After tough week, bulls spot a buying opportunity

The bulls are looking for the market's mild 2014 rally to resume in the week ahead, as investors digest data that suggest the economy is growing but not quickly enough to turn the Fed more hawkish.

On Thursday, the S&P 500 suffered the worst session since mid-April, and followed up those losses with further declines on Friday. But Friday also brought the employment report, which many saw as a near-perfect number for the market.

According to the Bureau of Labor Services, 209,000 jobs were added in July, which was below economist expectations of about 230,000, but still marked the sixth straight month of plus-200,000 job growth. Meanwhile, the unemployment rate ticked up to 6.2 percent as more people entered the labor force, and average hourly earnings were almost perfectly flat.

The instant takeaway? That the economy is growing fast enough to power corporate results, but not so quickly as to spur the Federal Reserve to raise the key federal funds rate earlier than anticipated (widely regarded as the market's key concern right now).

'Goldilocks' jobs report fuels Fed interest rate debate

This is "not what the bears wanted to see," Mizuho Securities chief U.S. economist Steven Ricchiouto wrote in a Friday note. "The net is that the economy is growing at or slightly below trend on average. There is no reason for the market to move out of its trend."

While S&P futures gained a bit of ground immediately after the report, the market did trade lower on Friday. But Michael Block, chief strategist at Rhino Trading Partners, was sanguine.

"We're going to be fine here," Block said. "I think it creates buying opportunities."

Read More Why Democrats should not celebrate this jobs report

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He points out that the lack of wage growth means that there is still "slack" in the economy, meaning that the risks of inflation are not growing particularly quickly. In its Wednesday statement, the Federal Open Market Committee wrote that "growth in economic activity rebounded in the second quarter," but "a range of labor market indicators suggests that there remains significant underutilization of labor resources." For Block, the July jobs report corroborates that precisely.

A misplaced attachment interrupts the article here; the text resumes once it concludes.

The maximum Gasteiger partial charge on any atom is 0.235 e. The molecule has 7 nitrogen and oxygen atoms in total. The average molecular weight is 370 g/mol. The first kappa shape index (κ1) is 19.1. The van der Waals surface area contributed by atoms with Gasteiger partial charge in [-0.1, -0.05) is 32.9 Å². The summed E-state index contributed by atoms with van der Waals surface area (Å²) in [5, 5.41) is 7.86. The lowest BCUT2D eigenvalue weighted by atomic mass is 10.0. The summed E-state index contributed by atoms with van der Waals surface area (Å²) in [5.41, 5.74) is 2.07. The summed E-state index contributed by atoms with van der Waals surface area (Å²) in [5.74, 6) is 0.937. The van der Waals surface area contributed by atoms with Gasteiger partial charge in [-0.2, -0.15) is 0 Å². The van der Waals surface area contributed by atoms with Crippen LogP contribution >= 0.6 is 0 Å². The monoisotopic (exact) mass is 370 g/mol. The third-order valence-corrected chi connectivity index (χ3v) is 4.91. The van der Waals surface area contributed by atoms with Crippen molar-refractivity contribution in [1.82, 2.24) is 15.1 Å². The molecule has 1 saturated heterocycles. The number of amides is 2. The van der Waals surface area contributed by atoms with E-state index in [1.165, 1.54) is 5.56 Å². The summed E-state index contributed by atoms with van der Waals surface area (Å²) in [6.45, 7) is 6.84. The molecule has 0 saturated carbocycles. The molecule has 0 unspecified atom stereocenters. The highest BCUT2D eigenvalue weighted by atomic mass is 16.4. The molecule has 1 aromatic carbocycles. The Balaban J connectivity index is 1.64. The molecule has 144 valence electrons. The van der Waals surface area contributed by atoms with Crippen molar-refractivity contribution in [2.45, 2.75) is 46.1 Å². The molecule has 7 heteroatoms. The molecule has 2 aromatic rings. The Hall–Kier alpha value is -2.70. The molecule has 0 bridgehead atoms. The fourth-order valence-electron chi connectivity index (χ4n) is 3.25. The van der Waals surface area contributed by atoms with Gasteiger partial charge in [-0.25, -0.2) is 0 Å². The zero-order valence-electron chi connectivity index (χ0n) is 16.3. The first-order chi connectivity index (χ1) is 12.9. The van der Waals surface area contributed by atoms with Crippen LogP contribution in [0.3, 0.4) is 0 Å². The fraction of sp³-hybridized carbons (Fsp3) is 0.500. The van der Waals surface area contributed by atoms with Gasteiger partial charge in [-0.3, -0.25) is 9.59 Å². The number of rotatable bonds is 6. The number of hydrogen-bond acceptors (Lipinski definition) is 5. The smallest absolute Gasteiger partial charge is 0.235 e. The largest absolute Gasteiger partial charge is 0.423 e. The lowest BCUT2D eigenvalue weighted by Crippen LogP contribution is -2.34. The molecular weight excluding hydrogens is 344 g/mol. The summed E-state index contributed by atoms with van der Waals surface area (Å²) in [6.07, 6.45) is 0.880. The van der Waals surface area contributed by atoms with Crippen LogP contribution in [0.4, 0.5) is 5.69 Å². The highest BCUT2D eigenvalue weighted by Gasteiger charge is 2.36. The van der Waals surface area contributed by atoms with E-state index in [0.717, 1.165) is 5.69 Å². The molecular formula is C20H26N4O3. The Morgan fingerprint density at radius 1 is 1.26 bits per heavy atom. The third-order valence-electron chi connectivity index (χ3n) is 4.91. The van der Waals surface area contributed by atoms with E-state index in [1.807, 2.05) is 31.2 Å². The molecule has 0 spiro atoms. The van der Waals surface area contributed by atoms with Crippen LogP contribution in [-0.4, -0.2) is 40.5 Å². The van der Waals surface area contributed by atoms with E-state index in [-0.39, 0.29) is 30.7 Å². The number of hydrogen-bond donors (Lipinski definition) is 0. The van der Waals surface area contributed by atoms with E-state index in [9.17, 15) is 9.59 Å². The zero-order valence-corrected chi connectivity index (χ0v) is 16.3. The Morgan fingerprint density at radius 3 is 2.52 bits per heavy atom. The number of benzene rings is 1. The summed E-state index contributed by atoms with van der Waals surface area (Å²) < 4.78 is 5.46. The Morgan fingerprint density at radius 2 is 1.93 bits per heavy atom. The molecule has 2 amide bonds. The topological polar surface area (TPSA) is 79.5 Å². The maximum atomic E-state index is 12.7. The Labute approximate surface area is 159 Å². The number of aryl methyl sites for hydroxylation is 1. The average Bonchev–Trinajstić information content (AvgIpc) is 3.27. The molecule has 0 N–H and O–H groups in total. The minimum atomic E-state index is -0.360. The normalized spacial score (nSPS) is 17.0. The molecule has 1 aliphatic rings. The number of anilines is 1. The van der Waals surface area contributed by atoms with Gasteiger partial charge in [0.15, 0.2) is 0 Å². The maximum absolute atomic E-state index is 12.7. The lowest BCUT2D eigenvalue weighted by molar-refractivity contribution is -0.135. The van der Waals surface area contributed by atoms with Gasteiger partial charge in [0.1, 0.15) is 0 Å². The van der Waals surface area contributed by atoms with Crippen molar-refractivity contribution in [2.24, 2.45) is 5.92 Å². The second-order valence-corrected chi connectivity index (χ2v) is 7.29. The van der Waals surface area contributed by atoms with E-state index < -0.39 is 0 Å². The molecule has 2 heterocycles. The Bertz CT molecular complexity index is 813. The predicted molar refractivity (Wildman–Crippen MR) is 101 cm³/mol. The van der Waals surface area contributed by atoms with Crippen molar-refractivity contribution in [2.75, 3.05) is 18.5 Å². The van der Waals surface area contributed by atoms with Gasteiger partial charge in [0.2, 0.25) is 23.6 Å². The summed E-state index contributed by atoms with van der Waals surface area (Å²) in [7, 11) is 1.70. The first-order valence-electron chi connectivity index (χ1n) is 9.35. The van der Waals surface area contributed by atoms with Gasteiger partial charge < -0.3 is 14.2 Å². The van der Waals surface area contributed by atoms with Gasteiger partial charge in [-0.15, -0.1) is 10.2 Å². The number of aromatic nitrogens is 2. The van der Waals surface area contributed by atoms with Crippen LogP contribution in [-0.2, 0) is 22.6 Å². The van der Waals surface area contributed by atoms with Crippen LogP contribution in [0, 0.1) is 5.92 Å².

As Societe Generale chief U.S. economist Aneta Markowska put it on Friday, "The upside of today's figures is that they buy the Fed more time…. Any concerns about an earlier liftoff should fade away on the back of today's data."

Fed policy 'inappropriate' with prices rising, jobless falling: Plosser

Even well-known Fed critic Peter Boockvar of the Lindsey Group admitted that the Fed "got a temporary respite from the 'behind the curve' crowd, which I'm firmly part of."

Needless to say, some traders believe that the selling isn't over.

"Over the last two days, we've experienced market weakness based somewhat on the notion that rates are going up quicker than originally anticipated," Jim Iuorio of TJM Institutional Services wrote to But just because that speculation has been halted, "that doesn't mean that the wounds in the stock market will automatically disappear. I believe we have entered a period of risk assessment that could lead to weakness for the next several weeks."

Looking to the charts, Iuorio says that "rallies should be sold in the S&P with an initial downside target of around 1892."

If the S&P actually reaches that level in the next week, that would make for a 5 percent decline from the high made on July 24th.

—By CNBC's Alex Rosenberg.

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